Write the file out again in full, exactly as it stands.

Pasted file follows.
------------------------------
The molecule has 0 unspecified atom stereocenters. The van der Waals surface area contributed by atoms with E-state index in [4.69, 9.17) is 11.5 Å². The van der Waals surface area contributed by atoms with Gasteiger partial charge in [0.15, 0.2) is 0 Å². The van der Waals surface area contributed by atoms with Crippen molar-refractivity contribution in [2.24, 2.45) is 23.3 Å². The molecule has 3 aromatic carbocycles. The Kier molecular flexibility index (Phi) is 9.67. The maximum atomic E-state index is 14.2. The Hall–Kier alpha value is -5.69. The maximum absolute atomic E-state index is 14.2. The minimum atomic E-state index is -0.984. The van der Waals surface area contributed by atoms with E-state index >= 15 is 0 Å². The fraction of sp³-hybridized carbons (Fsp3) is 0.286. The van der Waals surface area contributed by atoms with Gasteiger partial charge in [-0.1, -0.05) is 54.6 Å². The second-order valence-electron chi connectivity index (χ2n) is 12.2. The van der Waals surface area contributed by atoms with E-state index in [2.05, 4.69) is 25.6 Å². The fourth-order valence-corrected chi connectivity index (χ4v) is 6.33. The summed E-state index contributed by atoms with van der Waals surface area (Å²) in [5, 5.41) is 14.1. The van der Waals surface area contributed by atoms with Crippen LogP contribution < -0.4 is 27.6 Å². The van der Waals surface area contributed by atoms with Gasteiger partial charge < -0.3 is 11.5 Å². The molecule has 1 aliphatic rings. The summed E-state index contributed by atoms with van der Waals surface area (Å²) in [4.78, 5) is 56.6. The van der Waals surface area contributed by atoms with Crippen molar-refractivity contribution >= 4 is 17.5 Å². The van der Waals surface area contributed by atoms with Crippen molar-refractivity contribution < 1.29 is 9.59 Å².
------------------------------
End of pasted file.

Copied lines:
The molecule has 0 unspecified atom stereocenters. The van der Waals surface area contributed by atoms with E-state index in [4.69, 9.17) is 11.5 Å². The van der Waals surface area contributed by atoms with Gasteiger partial charge in [0.15, 0.2) is 0 Å². The van der Waals surface area contributed by atoms with Crippen molar-refractivity contribution in [2.24, 2.45) is 23.3 Å². The molecule has 3 aromatic carbocycles. The Kier molecular flexibility index (Phi) is 9.67. The maximum atomic E-state index is 14.2. The Hall–Kier alpha value is -5.69. The maximum absolute atomic E-state index is 14.2. The minimum atomic E-state index is -0.984. The van der Waals surface area contributed by atoms with E-state index >= 15 is 0 Å². The fraction of sp³-hybridized carbons (Fsp3) is 0.286. The van der Waals surface area contributed by atoms with Gasteiger partial charge in [-0.1, -0.05) is 54.6 Å². The second-order valence-electron chi connectivity index (χ2n) is 12.2. The van der Waals surface area contributed by atoms with E-state index in [2.05, 4.69) is 25.6 Å². The fourth-order valence-corrected chi connectivity index (χ4v) is 6.33. The summed E-state index contributed by atoms with van der Waals surface area (Å²) in [5, 5.41) is 14.1. The van der Waals surface area contributed by atoms with Crippen LogP contribution < -0.4 is 27.6 Å². The van der Waals surface area contributed by atoms with Gasteiger partial charge < -0.3 is 11.5 Å². The molecule has 1 aliphatic rings. The summed E-state index contributed by atoms with van der Waals surface area (Å²) in [4.78, 5) is 56.6. The van der Waals surface area contributed by atoms with Crippen molar-refractivity contribution >= 4 is 17.5 Å². The van der Waals surface area contributed by atoms with Crippen molar-refractivity contribution < 1.29 is 9.59 Å².